When it comes to structure, the problem is that we derive the rules of the game from watching the play, and it is entirely legal and proper for any author to start a new game. Almost all gothics and many romantic suspense novels can be described as detective novels, but it misses the point. As Dr. Gideon Fell put it, “The worst mystery is that in which a woman can’d decide whether or not her husband is a murderer. No one else cares.” The more original a work is, the less helpful our existing ideas of rules are to the new game. It’s a good reason for standing back and studying for a long time before one condems, if we could only get the Lit departments and critics to do so.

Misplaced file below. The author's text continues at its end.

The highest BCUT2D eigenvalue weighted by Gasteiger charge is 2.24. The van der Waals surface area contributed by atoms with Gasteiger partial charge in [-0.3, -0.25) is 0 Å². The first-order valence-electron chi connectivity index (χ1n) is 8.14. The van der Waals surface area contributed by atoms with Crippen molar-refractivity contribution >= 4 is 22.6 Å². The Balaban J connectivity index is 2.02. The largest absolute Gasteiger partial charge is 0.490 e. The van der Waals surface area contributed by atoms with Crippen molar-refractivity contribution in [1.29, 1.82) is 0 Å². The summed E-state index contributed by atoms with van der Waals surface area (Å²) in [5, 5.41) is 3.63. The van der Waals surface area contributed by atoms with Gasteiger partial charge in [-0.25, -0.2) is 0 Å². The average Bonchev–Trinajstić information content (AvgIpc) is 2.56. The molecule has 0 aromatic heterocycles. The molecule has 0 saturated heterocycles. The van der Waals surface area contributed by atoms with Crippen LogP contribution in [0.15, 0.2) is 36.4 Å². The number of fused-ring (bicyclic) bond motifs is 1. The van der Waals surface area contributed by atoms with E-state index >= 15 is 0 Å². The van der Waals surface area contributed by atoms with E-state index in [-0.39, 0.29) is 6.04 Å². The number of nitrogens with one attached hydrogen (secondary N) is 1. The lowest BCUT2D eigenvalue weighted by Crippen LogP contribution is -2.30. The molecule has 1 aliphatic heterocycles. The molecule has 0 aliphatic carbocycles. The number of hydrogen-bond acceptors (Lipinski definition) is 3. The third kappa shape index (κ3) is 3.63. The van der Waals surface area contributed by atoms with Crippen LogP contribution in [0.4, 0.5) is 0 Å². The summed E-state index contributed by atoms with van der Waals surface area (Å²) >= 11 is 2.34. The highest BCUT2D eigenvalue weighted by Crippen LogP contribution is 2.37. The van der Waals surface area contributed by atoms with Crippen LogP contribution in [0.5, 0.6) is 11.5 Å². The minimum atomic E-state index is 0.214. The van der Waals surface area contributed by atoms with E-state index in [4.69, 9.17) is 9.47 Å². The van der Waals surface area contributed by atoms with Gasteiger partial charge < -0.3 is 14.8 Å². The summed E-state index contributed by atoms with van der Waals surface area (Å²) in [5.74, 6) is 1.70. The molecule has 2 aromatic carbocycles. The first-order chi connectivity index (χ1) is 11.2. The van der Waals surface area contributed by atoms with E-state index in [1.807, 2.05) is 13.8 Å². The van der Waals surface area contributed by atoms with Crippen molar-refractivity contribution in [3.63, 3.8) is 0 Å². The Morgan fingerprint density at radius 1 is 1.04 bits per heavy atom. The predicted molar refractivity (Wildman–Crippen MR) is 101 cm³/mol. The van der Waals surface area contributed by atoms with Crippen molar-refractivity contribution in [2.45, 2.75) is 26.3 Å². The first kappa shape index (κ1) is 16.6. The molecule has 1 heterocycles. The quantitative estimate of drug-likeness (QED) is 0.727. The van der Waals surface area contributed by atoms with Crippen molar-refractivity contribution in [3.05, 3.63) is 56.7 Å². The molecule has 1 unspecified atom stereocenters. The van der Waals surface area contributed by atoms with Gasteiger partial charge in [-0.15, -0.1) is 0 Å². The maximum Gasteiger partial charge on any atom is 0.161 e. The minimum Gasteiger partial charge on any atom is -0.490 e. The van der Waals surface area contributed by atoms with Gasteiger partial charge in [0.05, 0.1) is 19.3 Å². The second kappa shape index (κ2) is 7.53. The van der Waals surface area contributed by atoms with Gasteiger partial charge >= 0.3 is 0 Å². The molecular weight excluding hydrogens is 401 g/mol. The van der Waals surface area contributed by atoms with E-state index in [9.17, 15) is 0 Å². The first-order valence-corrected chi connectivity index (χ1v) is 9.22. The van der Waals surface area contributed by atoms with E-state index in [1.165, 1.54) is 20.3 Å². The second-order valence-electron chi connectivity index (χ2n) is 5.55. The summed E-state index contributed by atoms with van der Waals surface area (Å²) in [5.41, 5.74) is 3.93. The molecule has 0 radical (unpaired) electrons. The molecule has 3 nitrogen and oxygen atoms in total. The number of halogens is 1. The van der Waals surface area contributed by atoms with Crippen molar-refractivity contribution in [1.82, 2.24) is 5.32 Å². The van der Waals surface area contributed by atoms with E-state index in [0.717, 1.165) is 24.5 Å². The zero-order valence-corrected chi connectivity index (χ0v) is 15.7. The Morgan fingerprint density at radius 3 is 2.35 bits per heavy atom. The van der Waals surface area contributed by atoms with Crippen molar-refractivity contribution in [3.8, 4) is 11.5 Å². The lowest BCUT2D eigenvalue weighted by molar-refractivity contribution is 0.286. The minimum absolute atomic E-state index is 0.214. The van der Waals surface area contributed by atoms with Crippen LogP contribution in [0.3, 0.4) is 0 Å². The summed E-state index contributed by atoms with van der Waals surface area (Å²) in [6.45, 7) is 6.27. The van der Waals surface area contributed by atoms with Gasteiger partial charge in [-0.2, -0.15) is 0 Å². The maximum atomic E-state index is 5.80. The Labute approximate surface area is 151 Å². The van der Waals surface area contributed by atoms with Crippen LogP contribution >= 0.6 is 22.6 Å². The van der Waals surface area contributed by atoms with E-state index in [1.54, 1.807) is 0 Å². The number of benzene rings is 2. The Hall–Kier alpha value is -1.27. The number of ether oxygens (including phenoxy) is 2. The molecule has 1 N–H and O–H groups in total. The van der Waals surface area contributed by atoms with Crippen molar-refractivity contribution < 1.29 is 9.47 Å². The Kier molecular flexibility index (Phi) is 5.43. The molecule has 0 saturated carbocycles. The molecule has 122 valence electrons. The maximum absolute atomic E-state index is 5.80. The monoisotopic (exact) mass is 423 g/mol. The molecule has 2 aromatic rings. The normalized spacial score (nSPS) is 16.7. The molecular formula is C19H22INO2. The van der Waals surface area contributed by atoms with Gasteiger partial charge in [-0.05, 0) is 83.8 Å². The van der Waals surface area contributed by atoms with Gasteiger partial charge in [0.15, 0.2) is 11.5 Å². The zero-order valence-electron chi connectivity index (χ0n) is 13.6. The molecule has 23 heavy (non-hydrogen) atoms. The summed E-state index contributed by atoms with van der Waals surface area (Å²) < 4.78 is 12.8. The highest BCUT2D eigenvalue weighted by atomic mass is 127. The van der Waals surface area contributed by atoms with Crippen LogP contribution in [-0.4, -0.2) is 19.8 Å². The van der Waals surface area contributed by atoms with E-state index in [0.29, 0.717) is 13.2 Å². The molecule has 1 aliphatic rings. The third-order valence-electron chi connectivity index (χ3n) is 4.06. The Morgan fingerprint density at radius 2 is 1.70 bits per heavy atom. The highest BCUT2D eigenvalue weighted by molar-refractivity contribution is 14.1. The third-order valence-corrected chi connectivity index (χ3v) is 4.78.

A scholar whose opinion I value once told me that the purpose of the novel was to describe contemporary life. I suggested that certain authors were were attempting to show, not how we live, but how we ought to live, and was told that this was NOT done in the novel. It was permitted in epic poetry, but the works in question were in prose. One thinks of the German publisher which kicked back THE HOBBIT because they had looked in all the books, and there was no such thing as hobbits.

    Fortunately, the opinion of the scholar is not binding on author or reader.


    2 Apr 11 at 1:27 pm

  2. I agree with Robert that American professors were old enough to be accountable for their actions. How they could adopt a “theory” that all theories are false without realizing the internal contradiction is beyond me.

    The connection between the Nazi occupation of France and deconstruction is new to me but then I never paid much attention to either of them. Why France rather than some other European country?


    2 Apr 11 at 5:47 pm